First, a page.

How Spending Time With Dogs Significantly Improves Your Life

Since ancient times, dogs have left a lasting, endearing paw-print on the lives of human beings. Today, science continues to back up the advantages of being in the presence of our four-legged best friends.

You don't necessarily need to own a dog to reap the benefits of their companionship. Volunteering at a shelter, dog-sitting or dog-walking someone else's pet can be commitment-free opportunities for interaction. Dogs are also being allowed in many workplaces and colleges to improve the well-being of employees and students. 

So how exactly do they leave a 'pawsitive' impact on our physical and mental health?

They encourage regular exercise and a better social life.

Owning a dog means you now have a daily partner for physical activity, and this significantly increases the likelihood of regular exercise. Studies show dog-walking was associated with lower body mass index, fewer activities of daily living limitations, fewer doctor visits, and more frequent moderate and vigorous exercise.

A regular dog-walking schedule can also improve your social life. "Pet ownership appears to be a significant factor for facilitating social interaction and friendship formation within neighborhoods," writes Dr. Lisa Wood, associate professor at the University of Western Australia.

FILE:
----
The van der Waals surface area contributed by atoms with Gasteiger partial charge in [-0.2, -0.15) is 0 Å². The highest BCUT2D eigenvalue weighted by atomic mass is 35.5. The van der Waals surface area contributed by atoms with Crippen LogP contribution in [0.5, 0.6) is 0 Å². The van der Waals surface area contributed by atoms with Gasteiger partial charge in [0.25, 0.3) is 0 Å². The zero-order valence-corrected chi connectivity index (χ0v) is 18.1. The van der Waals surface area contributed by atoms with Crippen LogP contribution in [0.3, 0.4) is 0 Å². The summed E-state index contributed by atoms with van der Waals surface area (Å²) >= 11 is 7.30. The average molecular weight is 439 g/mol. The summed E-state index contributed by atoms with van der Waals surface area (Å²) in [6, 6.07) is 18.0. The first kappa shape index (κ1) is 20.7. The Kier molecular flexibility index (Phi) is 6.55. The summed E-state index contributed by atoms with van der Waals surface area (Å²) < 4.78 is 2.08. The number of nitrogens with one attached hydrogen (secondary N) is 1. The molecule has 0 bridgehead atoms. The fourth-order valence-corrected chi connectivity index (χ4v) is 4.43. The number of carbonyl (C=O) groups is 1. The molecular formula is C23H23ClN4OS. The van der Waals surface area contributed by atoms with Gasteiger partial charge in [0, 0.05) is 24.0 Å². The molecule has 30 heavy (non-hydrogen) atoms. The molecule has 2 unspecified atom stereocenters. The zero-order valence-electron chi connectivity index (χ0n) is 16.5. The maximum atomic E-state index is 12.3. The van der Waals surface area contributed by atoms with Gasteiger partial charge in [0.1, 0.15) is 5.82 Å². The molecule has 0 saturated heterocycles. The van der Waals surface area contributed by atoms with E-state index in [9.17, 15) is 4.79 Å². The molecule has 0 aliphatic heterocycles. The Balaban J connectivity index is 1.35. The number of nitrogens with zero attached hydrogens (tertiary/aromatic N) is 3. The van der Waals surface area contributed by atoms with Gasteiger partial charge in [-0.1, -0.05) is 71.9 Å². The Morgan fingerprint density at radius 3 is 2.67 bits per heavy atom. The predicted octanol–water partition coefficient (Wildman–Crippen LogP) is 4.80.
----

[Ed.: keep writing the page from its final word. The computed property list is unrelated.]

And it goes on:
They reduce stress and increase productivity.

Spending a sizable portion of the day in a work/study environment can come with its own challenges. But being in the company of dogs can energize the mind and lead to a notable decline in stress levels

Additionally, a new study published this week confirmed that therapy dog sessions at university can boost student wellness and reduce feelings of negativity. The researchers encouraged such sessions during stressful times such as exam periods.

They help fight against mental illness.

Research show dogs promote physical touch and affection, which can help in curbing depression and feelings of anxiety. Furthermore, taking care of a dog involves responsibility and following an established routine (getting out of bed, walking the dog, feeding it on time etc.), a recommended lifestyle for improving mental health problems. 

The National Alliance on Mental Illness noted that even simply playing with dogs elevates oxytocin and dopamine, conditioning a positive mindset. 

Harvard Medical School released a special report titled "Get Healthy, Get a Dog," stating "One of the greatest benefits of owning a dog is that it encourages you to practice mindfulness — being in the present moment and fully appreciating life."

They are associated with a decreased risk of heart disease.

Scientists found that canine companions are linked to a lower risk of heart disease, though the exact causes are yet to be established.

A 2017 study found, having a dog reduced the risk of dying from cardiovascular disease by 36% for people who lived alone. Tove Fall, professor of epidemiology at Uppsala University in Sweden, explained it may be attributed to a lot more than just physical exercise. "My impression is that this has to do with social support," she said.